To stay better organized and streamline the design process, Stiksma developed a spreadsheet program into which he inputs all the data gathered from customers to design systems — things such as how many people live in a home, the number of bedrooms, the total square footage of the building and so forth.

“Then I plunk the soil characteristics into the same spreadsheet to determine things like linear loading rate, vertical separations and the minimum drainfield area,” he says. “It’s invaluable to be able to access all this data quickly so that we can provide accurate answers to customers’ questions. It allows us to deal with more customers in a shorter period of time.”

When the company completes an installation, Stiksma and his team document all aspects of the project, from the size and brand of the pumps to exact measurements, photos and detailed notes, including any changes made after consulting with engineers.

“Then we give the commissioning report to the design engineers so they can update their as-built plans, which ensures accuracy,” he explains. “Undocumented changes are fairly common in the industry, so we’ve found it’s incredibly helpful to have everything documented in this digital form.”

This summary report also serves as a marketing tool, he adds. “We just finished up our first install with an engineer and after we sent him the form, he asked if he could give our name to his customers,” Stiksma says. “He said we saved him a ton of time and paperwork on the back end.”


Stiksma says the company also benefits from comprehensive communication with customers, with an emphasis on explaining why systems are designed a certain way.

“It’s very important to us to take time to explain to customers why you’re doing what you’re doing,” he says. “It also helps because we’re not the cheapest company around and I’m not going to be that guy (who lowers prices to sell jobs). We prefer to concentrate on quality instead of quantity.”

To keep costs down and minimize the need to hire more employees, which are hard to find, Stiksma typically hires an excavating company for installations. This helps him avoid tying up significant capital in equipment that might sit idle much of the time, like a variety of sizes of excavators needed for different jobs.

“My guys are on the ground, guiding the excavation subcontractors,” he notes. “We also benefit from this because I use different contractors in different areas, so we don’t have to pay subcontractors to travel all over the province. This helps us maintain competitive pricing on out-of-town projects.”

Stiksma’s righthand man is his brother-in-law, Arien Brouwer. “During my first year in business, I was doing everything,” Stiksma says. “But now he’s out in the field, which leaves me time to concentrate on sales and bids — focus on filling the back end, which is where I have the most experience.”


The company primarily installs advanced aeration systems with sand mounds because the soil includes a lot of clay and water tables are high, due to the area’s proximity to the British Columbia coast.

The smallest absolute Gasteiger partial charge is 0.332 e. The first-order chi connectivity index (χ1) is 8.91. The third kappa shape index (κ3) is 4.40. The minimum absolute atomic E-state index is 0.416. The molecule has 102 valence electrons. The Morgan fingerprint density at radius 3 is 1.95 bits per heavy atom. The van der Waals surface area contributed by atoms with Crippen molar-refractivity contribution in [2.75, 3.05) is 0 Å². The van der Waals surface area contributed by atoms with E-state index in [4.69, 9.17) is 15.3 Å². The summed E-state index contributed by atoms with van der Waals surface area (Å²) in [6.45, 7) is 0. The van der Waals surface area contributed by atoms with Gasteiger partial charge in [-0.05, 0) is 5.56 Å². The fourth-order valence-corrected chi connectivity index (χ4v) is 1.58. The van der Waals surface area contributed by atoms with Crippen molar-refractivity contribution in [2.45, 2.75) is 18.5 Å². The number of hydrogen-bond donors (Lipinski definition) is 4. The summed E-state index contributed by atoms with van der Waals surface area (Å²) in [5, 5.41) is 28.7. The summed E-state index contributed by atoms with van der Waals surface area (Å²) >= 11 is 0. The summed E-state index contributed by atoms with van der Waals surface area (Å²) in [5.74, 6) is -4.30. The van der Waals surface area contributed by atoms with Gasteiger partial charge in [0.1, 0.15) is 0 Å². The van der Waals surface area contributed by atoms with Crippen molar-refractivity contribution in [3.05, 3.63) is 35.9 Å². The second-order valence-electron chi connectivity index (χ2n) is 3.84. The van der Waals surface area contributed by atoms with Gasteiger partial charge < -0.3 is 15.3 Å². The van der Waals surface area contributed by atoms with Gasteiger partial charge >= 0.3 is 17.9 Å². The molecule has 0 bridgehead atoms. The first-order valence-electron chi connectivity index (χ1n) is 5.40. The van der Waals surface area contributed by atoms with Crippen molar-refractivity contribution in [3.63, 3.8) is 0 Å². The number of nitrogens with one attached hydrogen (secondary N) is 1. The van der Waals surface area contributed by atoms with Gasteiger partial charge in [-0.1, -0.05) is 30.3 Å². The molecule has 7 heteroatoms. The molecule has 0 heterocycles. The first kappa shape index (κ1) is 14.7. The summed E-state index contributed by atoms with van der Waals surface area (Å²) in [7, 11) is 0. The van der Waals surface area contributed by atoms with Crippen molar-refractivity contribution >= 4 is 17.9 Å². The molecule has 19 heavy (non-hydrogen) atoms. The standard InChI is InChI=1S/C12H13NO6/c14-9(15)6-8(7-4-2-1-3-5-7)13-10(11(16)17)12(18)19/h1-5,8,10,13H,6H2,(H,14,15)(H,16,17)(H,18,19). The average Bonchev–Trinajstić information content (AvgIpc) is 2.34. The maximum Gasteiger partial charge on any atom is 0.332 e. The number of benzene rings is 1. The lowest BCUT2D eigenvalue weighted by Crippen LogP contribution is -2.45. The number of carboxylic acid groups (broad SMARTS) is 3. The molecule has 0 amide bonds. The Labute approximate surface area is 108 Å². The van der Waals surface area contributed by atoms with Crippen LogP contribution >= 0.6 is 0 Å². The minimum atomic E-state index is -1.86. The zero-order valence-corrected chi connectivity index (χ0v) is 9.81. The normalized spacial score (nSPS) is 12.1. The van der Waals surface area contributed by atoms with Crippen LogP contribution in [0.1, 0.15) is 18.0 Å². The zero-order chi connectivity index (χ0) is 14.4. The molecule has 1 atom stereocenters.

“We just put in a system where the water table was only six inches below grade,” he says. “It was nasty. Tanks can be a real challenge here.

“The worst day of my professional career was when we showed up and found about a 24,594-pound concrete tank had floated on us overnight,” he adds. “We didn’t fill the tank up the day before and to make matters worse, we also hadn’t put any backfill on top of the tank because we hadn’t yet installed the risers.

“We ended up pulling out the tank with a crane truck, re-excavating, bedding the hole with more gravel and resetting the tank.”

Stiksma uses a variety of treatment systems, including products made by BioMicrobics (MicroFAST), Fuji Clean USA (Ce and CEN Series), Infiltrator Water Technologies (Advanced Enviro-Septic), Eljen Corp. (A42 modules) and Canadian Wastewater Solutions (Moving Bed Bioreactor package treatment plants).


Stiksma says his biggest business challenge is figuring out how much more he wants the company to grow and if it does so, how to grow without running the risk of employee layoffs. While he wants to provide employees with family-sustaining wages, plus a career track, he also knows that winter rains make year-long installations impossible.

“I do struggle with committing to employing someone full-time, but knowing I might have to put them on unemployment for a while during the winter,” he says. “It’s a bit of a mental hurdle because I feel a great responsibility for everyone on our team and their families.

“At the same time, we turn away repair, maintenance and inspection work on a daily basis,” Stiksma says. “Those services are incredibly underserved in our area, but they also require certification and years of hands-on experience.”

But no matter what direction the company takes going forward, business opportunities abound. And with a solid business model and systems in place, the company is well-positioned to capitalize on them, he says.

As Stiksma looks back on the last five years, he has no regrets about making the dramatic career switch.

“I’ve enjoyed creating relationships with customers and seeing some very spectacular homes along the way,” Stiksma says. “It’s a very cool industry. It may not have been something I ever thought about doing while I was growing up, but it’s been great for my family and I think more people should consider it. It’s definitely a great career option.”